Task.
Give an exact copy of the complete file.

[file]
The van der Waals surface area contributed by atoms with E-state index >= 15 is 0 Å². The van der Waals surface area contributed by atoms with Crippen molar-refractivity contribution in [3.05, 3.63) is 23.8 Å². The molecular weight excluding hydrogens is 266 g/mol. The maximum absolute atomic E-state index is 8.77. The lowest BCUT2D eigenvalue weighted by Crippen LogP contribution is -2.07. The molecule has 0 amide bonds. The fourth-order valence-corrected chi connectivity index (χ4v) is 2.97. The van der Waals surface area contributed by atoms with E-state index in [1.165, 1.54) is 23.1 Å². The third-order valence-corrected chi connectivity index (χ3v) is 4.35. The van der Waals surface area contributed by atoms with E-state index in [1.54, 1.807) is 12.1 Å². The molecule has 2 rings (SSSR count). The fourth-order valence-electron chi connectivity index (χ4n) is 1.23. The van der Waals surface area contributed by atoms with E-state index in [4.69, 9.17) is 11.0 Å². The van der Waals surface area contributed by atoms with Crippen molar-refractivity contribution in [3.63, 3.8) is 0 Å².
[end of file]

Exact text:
The van der Waals surface area contributed by atoms with E-state index >= 15 is 0 Å². The van der Waals surface area contributed by atoms with Crippen molar-refractivity contribution in [3.05, 3.63) is 23.8 Å². The molecular weight excluding hydrogens is 266 g/mol. The maximum absolute atomic E-state index is 8.77. The lowest BCUT2D eigenvalue weighted by Crippen LogP contribution is -2.07. The molecule has 0 amide bonds. The fourth-order valence-corrected chi connectivity index (χ4v) is 2.97. The van der Waals surface area contributed by atoms with E-state index in [1.165, 1.54) is 23.1 Å². The third-order valence-corrected chi connectivity index (χ3v) is 4.35. The van der Waals surface area contributed by atoms with E-state index in [1.54, 1.807) is 12.1 Å². The molecule has 2 rings (SSSR count). The fourth-order valence-electron chi connectivity index (χ4n) is 1.23. The van der Waals surface area contributed by atoms with E-state index in [4.69, 9.17) is 11.0 Å². The van der Waals surface area contributed by atoms with Crippen molar-refractivity contribution in [3.63, 3.8) is 0 Å².